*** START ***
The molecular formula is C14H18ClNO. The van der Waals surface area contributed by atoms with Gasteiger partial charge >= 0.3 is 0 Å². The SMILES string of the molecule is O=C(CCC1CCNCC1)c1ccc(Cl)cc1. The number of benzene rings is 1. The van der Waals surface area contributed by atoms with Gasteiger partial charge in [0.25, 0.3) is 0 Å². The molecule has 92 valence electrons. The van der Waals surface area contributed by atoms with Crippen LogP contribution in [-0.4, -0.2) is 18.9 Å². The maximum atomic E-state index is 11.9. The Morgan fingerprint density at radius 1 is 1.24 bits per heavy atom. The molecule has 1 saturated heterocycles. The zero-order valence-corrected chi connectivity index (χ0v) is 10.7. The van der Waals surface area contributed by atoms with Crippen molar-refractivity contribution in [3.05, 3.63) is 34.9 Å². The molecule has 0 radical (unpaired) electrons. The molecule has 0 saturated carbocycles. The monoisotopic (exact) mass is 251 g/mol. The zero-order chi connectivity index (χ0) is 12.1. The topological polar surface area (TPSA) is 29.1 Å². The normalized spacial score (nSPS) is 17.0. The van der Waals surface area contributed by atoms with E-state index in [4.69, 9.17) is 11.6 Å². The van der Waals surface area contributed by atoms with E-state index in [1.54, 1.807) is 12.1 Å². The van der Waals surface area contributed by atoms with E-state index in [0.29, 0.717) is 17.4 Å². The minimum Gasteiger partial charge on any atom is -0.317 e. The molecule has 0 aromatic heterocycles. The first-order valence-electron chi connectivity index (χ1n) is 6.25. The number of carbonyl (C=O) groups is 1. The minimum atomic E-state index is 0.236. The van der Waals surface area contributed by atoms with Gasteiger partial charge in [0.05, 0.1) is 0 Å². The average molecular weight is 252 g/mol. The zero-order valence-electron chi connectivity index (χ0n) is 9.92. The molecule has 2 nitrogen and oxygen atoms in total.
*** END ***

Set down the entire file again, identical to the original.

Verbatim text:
The molecular formula is C14H18ClNO. The van der Waals surface area contributed by atoms with Gasteiger partial charge >= 0.3 is 0 Å². The SMILES string of the molecule is O=C(CCC1CCNCC1)c1ccc(Cl)cc1. The number of benzene rings is 1. The van der Waals surface area contributed by atoms with Gasteiger partial charge in [0.25, 0.3) is 0 Å². The molecule has 92 valence electrons. The van der Waals surface area contributed by atoms with Crippen LogP contribution in [-0.4, -0.2) is 18.9 Å². The maximum atomic E-state index is 11.9. The Morgan fingerprint density at radius 1 is 1.24 bits per heavy atom. The molecule has 1 saturated heterocycles. The zero-order valence-corrected chi connectivity index (χ0v) is 10.7. The van der Waals surface area contributed by atoms with Crippen molar-refractivity contribution in [3.05, 3.63) is 34.9 Å². The molecule has 0 radical (unpaired) electrons. The molecule has 0 saturated carbocycles. The monoisotopic (exact) mass is 251 g/mol. The zero-order chi connectivity index (χ0) is 12.1. The topological polar surface area (TPSA) is 29.1 Å². The normalized spacial score (nSPS) is 17.0. The van der Waals surface area contributed by atoms with E-state index in [4.69, 9.17) is 11.6 Å². The van der Waals surface area contributed by atoms with E-state index in [1.54, 1.807) is 12.1 Å². The van der Waals surface area contributed by atoms with E-state index in [0.29, 0.717) is 17.4 Å². The minimum Gasteiger partial charge on any atom is -0.317 e. The molecule has 0 aromatic heterocycles. The first-order valence-electron chi connectivity index (χ1n) is 6.25. The number of carbonyl (C=O) groups is 1. The minimum atomic E-state index is 0.236. The van der Waals surface area contributed by atoms with Gasteiger partial charge in [0.05, 0.1) is 0 Å². The average molecular weight is 252 g/mol. The zero-order valence-electron chi connectivity index (χ0n) is 9.92. The molecule has 2 nitrogen and oxygen atoms in total.